3D TVs were all the rage last year — or so the manufacturers wished. But wearing a pair of 3D glasses was always the weak link in mass adoption of the technology. If we can’t find the TV remote, what is the chance we would find the glasses?
Now, the MIT Media Lab’s Camera Culture has innovated with a holograph that is produced similarly to the one in the Nintendo 3DS, except that it uses an additional extra 3rd layer LCD screen (Nintendo uses 2 layered LCD screens). Coupled that with today’s high speed graphics chips and compression algorithms similar to those used in digital cameras and they have the technology for a pretty convincing glasses-free 3D TV.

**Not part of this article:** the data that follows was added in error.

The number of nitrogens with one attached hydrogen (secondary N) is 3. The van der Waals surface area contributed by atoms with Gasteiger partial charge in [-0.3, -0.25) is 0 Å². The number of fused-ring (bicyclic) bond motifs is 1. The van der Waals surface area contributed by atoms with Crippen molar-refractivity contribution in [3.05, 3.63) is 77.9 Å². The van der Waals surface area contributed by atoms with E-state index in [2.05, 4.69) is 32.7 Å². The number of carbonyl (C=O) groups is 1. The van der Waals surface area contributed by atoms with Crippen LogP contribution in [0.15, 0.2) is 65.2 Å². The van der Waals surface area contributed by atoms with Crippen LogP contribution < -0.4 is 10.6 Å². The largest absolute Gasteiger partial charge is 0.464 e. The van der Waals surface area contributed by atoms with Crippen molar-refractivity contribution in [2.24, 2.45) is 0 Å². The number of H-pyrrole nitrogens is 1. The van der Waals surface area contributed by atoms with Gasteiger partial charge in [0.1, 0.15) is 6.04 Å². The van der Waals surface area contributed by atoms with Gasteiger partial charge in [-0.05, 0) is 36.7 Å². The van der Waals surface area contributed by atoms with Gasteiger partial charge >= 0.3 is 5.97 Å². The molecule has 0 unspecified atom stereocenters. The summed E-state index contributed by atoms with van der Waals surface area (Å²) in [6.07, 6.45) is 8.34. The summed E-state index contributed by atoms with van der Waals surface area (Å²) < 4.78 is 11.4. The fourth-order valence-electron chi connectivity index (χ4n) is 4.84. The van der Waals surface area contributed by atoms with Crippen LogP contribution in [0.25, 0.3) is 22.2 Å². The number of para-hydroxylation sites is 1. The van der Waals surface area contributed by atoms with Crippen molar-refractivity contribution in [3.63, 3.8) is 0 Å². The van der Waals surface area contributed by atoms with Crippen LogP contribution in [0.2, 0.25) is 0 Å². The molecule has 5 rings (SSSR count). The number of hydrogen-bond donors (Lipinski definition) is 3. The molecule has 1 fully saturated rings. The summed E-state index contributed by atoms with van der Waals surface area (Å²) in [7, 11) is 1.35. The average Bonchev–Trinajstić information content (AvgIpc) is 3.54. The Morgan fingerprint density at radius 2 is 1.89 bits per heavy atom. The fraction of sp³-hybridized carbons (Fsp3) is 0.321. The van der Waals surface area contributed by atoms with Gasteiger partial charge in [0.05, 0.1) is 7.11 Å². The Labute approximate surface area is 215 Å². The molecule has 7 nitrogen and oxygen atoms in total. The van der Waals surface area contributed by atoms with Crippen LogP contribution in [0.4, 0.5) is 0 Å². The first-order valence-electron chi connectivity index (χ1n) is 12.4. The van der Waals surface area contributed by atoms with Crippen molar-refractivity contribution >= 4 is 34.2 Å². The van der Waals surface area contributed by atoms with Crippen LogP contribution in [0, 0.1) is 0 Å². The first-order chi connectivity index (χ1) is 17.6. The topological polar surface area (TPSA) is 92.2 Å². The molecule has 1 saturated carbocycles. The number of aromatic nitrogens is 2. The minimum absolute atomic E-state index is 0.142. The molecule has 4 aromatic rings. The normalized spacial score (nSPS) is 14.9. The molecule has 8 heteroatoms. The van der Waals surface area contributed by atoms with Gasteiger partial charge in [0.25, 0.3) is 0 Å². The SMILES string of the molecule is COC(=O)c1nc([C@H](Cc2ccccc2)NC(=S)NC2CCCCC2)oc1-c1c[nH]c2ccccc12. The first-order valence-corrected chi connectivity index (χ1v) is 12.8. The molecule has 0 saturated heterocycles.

How far are we from mass adoption of this newest 3D technology in consumer products? Gregg Favalora, a principal at the engineering consultancy Optics for Hire and co-chair of the SPIE Stereoscopic Displays and Applications Conference, thinks it’s very near:
“It’s definitely suitable for commercial applications, because each component is commonplace, and it sounds easy to manufacture, so this ought to be something that a consumer-electronics company would license,” Favalora adds. “Honestly, this is a really big deal.”
Read more at : MIT.